Trader’s Backlog: Wrapping Up Greg Week

Well, this post was originally supposed to cap off Greg week. I suppose it still does, but Greg Week bled into overtime as I picked up a gig on Saturday and used most of my baseball card time over the last several days to catch up on my customs from the season – namely making backs for all 155 games thus far. Most of those still need a blurb, but otherwise the designs are done and I now have a few weeks of finding photos for the fronts and writing said recap graphs. Oh, and I’ll need to post about them, I suppose.

Enough about that, though – let’s talk actual cards! These came from Greg V., aka grote15 over at TCDB, making him my third Greg trading partner of the year. I sent over a sixty-something card package with some early 70’s vintage and other set building cards, and in return I got a nice couple dozen ‘Stros and other assorted fun. I mean, just check out Ken Forsch in that glorious tequila sunrise warmup! That baby just sings.

Roger Metzger, however, is very skeptical about Joe Ferguson. He thinks he might be a spy – and a Canadian spy at that, as all three of these ’77s are from the OPC set. Hooray!

As I mentioned in the top, it wasn’t all Astros coming to me in this swap. Here’s a pair of Pirates pitchers. The ’72 card of Game 5 of the previous World Series (featuring Nelson Briles) is for a long set build, while the Jackson was picked up for TTM. You’ve already seen it featured on the blog, it and three others came back with some ink rather quickly.

I’ve loved Harmon Killebrew cards since I first discovered him as a kid, and some of them are really rather great. This 1970 was the coolest pickup from the trade, and for now it’ll slot into my little Killer PC. I suppose if I ever do get around to chasing the 1970 set, it’ll be nice to have this. Aside from centering, it’s in great shape. I fell for Inky when he showed up with the Astros in 1992, but I think I was always drawn to his name, his collegiate prowess, and his early slugging numbers, so picking up this card from the 1987 Fleer Baseball’s Best Sluggers v. Pitchers set was right up my alley.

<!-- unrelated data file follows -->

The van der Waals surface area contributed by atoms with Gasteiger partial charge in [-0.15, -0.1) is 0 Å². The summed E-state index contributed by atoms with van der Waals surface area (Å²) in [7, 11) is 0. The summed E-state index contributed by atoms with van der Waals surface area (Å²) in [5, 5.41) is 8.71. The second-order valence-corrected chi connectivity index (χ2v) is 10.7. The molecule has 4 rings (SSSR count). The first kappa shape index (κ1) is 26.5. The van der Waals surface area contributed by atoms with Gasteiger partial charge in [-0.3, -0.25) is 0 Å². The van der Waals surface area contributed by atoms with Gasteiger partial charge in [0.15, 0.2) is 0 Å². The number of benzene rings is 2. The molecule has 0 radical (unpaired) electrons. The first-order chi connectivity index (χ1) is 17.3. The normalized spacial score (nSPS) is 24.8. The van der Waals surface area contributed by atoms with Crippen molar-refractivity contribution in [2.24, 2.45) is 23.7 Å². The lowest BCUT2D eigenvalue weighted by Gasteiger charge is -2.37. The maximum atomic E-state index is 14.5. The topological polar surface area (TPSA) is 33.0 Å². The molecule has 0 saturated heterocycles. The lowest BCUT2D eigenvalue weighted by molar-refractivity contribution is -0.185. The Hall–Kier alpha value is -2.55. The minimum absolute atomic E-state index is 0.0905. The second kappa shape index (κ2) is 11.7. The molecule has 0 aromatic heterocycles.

One of the best things about this trade was that I inched closer to completion on the ’74 set. I have three copies of the Edwards now – one in the Astros binder, one signed from his appearance at Legends Weekend last year, and one in the ’74 binder. The Clarke was one of a handful that I still needed at the time. After this I was just down to the Munson (which I picked up in a Sportlots purchase) and I just need Winfield now. I’m hoping I can find a good-very good copy at a show soon for around $20-$25.

I nabbed this sweet Ray Fosse because I was picking up some cards to send him, and while I do have a little Boog PC, this one helps me out with the 1990 Pacific set.

I grabbed some more TTM fodder in there as well. Here’s a pair from 1982 – a Brett Butler rookie and an early Ken Phelps card. I still need to get around to writing them.

I found a few more ’82 Fleer “needs” as well. I mean, that Gaylord Perry has to be one of the best cards in the set, right? I should really send that one off to get signed I suppose. The Mills is his rookie card, and with that giant bubble, the stirrups, and the fantastic Expos uniform, I couldn’t pass it up. I need his autograph for my Astros project (he was the manager from 2010-2012), and I’d love to get this one signed if possible.

There were a couple more ’82 Donruss “needs” as well. The Ruhle helps me out with the team set, but the Madlock was picked up for its general badassery.

This is not from 1982, but rather a Yuli Gurriel rookie card from last year’s Archives set. Yuli had quite a week this past week, feasting on the Angels pitching and earning AL Player of the Week honors. I think this might have knocked off my 2017 Archives base needs.

Ooh, minor leaguers! I do love it when I can pick up some strays from the minor league sets. One of these guys actually had a stint with the big league club, too. Tolman snuck into 107 games with Houston from 1981 to 1985, hitting a dismal .173 in that time. He’d play 25 more games with the Tigers across the next two seasons and finish with a .168 batting average, never cracking the Mendoza line.

I wound up picking up a second copy of this beauty, because it’s a beauty! I didn’t realize that I’d already had a copy until I was filing it away. I’m holding onto it for now in case I someday decide to go for the ’83 set – it’s one of my favorite designs, and should stay that way so long as Topps doesn’t try to keep ramming it down our throats in reprint form.

Finally, here’s another early Donruss combo card that otherwise looks like a Broder. Greg threw this one in for free! I thought that perhaps it had accidentally made its way into the wrong trade package, but he assured me it was just an extra bit of cardboard surprise that he’d slid in there. Heck yes! Thanks again for the trade Greg!

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